Systematic Review: Family Resilience After Pediatric Cancer Diagnosis

Marieke Van Schoors, MSc; Line Caes, PHD; Lesley L. Verhofstadt, PHD; Liesbet Goubert, PHD; Melissa A. Alderfer, PHD


J Pediatr Psychol. 2015;40(9):856-868. 

In This Article


Part I: Characteristics of the Studies in the Review

A Supplementary Table SI summarizes the methods and findings of each reviewed study. The majority of the reviewed studies were quantitative (n = 43; 51%); 41% used qualitative methods (n = 35; marked in text with QL), and the rest used mixed methods designs (n = 7; 8%; marked in text with mix). Most studies used cross-sectional designs (n = 67; 79%). Sample size varied from 3 to 209 families (6–465 individuals). Among the studies with quantitative data, 20 (40%) included comparison groups and 14 (28%) used standardized norms; 16 studies (32%) did not make comparisons but provided longitudinal data or placed families into clinically meaningful groups (e.g., based on validated cut-scores). A wide variety of cancer diagnoses were included in the studies, with leukemia, lymphoma, and brain tumors most frequently represented. Time since diagnosis ranged from 1 week to 18.6 years. No time frame was reported in 8 studies (8%) and was vague (e.g., "survivors") in 31 others (36%).

Part II: Narrative Summary of Reviewed Studies

The narrative review is organized by six relatively distinct aspects of family functioning that emerged from the literature: cohesion, conflict, adaptability, communication, family support, and overall family functioning. For each subsection, a brief explanation of the concept is given, followed by the number and types of relevant studies identified. Findings from the perspective of each family member (child with cancer, parents, and siblings) are then presented separately with qualitative results described before quantitative results.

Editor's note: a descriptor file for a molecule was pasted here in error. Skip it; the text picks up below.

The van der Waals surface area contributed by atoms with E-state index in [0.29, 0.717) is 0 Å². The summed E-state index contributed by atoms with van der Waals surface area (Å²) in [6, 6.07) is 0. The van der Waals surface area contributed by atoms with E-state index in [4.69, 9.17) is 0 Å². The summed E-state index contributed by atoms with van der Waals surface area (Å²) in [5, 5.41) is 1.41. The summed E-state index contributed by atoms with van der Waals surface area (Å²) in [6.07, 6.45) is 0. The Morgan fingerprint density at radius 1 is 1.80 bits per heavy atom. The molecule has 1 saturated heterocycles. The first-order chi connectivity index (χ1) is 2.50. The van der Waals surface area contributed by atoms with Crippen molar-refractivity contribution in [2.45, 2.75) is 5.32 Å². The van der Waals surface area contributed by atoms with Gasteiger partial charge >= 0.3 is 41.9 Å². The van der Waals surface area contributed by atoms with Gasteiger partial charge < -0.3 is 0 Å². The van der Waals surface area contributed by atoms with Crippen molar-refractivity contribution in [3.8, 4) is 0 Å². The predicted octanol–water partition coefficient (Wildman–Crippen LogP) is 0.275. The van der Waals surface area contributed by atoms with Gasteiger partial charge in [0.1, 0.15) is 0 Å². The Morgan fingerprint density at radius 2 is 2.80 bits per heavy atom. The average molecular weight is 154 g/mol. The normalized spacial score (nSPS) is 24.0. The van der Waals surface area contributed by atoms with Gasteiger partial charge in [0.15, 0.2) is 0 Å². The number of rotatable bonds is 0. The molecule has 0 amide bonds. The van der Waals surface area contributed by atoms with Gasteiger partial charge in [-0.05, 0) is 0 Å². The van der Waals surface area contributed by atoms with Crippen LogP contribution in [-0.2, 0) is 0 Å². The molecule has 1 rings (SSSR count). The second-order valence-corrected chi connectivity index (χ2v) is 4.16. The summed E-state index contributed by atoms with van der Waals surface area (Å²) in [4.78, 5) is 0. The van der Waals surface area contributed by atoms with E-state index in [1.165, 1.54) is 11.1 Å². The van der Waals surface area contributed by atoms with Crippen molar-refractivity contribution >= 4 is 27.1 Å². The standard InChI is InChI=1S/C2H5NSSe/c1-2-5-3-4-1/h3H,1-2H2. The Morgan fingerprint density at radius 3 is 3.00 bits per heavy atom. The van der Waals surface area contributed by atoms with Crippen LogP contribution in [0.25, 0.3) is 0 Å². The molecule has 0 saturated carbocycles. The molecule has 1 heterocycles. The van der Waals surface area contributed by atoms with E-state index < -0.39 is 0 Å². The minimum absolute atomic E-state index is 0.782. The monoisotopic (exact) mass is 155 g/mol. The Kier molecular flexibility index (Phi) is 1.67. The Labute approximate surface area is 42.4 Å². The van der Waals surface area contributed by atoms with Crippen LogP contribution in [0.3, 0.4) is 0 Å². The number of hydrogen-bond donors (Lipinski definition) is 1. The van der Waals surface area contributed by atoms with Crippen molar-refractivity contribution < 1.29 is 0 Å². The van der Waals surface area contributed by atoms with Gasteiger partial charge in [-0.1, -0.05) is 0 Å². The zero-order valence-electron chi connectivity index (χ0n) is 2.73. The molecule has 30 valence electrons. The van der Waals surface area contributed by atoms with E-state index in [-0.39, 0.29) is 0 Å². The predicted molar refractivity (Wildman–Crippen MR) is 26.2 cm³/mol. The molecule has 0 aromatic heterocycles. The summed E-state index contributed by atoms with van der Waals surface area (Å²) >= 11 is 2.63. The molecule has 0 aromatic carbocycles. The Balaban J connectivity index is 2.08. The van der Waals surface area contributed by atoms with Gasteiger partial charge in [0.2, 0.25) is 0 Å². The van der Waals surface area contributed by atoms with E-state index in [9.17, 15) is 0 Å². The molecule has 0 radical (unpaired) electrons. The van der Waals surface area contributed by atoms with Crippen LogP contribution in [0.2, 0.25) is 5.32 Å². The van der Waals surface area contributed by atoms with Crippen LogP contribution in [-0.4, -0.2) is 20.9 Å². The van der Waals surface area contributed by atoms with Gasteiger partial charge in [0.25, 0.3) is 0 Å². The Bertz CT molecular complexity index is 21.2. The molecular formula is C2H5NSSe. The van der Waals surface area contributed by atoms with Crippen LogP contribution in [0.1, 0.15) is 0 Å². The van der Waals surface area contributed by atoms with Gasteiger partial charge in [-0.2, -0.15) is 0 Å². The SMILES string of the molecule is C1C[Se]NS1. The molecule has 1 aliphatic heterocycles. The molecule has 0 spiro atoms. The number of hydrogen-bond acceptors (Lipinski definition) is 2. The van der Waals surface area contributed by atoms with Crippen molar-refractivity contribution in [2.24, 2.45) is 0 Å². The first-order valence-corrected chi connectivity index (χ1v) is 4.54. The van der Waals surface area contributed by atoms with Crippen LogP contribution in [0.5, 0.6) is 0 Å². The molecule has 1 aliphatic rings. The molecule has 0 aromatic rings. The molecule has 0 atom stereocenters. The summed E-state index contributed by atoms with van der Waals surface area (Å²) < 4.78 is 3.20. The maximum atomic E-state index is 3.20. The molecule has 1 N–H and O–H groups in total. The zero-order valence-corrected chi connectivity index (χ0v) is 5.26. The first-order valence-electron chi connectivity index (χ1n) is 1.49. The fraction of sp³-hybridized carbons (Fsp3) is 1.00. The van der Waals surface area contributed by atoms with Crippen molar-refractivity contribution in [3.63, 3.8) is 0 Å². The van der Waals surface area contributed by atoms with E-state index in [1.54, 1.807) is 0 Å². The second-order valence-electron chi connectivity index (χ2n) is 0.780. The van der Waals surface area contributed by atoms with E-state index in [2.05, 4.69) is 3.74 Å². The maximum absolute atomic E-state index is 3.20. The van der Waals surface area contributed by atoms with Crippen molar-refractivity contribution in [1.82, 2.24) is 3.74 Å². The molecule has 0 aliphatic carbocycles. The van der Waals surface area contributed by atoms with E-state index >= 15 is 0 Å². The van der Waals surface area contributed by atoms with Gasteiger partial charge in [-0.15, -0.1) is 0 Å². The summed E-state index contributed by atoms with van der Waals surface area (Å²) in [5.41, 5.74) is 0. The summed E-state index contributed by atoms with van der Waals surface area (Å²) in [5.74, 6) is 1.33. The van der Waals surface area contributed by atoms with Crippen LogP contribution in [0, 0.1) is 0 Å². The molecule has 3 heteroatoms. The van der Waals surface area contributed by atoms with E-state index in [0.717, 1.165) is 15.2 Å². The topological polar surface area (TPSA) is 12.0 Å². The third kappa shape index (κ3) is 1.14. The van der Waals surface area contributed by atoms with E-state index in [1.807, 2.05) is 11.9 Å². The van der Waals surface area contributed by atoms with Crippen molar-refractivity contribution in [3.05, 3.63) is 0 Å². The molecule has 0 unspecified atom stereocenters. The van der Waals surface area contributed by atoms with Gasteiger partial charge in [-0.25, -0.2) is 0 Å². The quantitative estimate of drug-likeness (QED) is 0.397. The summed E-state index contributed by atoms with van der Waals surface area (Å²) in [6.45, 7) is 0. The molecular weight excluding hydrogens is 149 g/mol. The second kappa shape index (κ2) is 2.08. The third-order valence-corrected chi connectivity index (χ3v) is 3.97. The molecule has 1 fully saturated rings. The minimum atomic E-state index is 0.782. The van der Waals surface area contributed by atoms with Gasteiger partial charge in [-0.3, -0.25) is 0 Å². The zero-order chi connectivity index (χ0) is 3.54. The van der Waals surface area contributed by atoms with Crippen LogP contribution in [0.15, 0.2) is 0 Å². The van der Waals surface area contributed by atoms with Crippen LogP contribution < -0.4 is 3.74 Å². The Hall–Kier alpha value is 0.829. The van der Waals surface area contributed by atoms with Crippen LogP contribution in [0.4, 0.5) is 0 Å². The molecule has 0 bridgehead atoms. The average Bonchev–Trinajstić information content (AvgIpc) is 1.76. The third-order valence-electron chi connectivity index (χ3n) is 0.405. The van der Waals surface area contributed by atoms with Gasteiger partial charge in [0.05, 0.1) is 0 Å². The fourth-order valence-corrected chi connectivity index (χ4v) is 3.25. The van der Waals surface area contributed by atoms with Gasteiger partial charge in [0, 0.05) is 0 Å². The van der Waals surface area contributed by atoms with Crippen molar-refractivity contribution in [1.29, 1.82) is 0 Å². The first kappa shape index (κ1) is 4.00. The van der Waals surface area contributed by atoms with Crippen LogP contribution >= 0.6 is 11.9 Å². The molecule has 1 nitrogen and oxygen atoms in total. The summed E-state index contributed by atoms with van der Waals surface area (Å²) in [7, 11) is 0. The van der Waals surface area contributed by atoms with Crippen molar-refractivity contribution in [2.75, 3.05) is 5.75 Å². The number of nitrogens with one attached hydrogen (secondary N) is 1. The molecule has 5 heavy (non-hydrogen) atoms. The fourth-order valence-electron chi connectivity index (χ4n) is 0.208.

Cohesion. Cohesion refers to the emotional bond between family members (Olson, 2000). Family resilience after pediatric cancer would be evident in a balance of connectedness and separateness, with possible increases in cohesion, whereas a lack of cohesion (disengagement) or too much cohesion (enmeshment) would be considered maladaptive. This construct was addressed in 17 qualitative, 17 quantitative, and 2 mixed method studies.

In qualitative work, children with cancer spoke about the illness drawing the family closer (Clarke-Steffen, 1997QL; Enskar, Carlsson, Golsater, & Hamrin, 1997QL; Woodgate & Degner, 2003QL). In quantitative work, many children reported strengthened bonds with parents (Kvist, Rajantie, Kvist, & Siimes, 1991). In three studies, significantly greater levels of family cohesion were found as compared with control groups/standardized norms both during and after treatment (Beek, Shappin, Gooskens, Huisman, & Jongmans, 2014; Cornman, 1993; Trask et al., 2003) and four additional studies of families who were off-treatment found no differences in child-reported cohesion in comparison with control groups/standardized norms (Kazak, Christakis, Alderfer, & Coiro, 1994; Kazak & Meadows, 1989; Madan-Swain et al., 1994; Pelcovitz et al., 1998), all suggesting resilience. Only one study reported lower levels of survivor-reported cohesion among families of children with cancer than a normative sample; 40% of these teen survivors characterized their families as disengaged (Rait et al., 1992).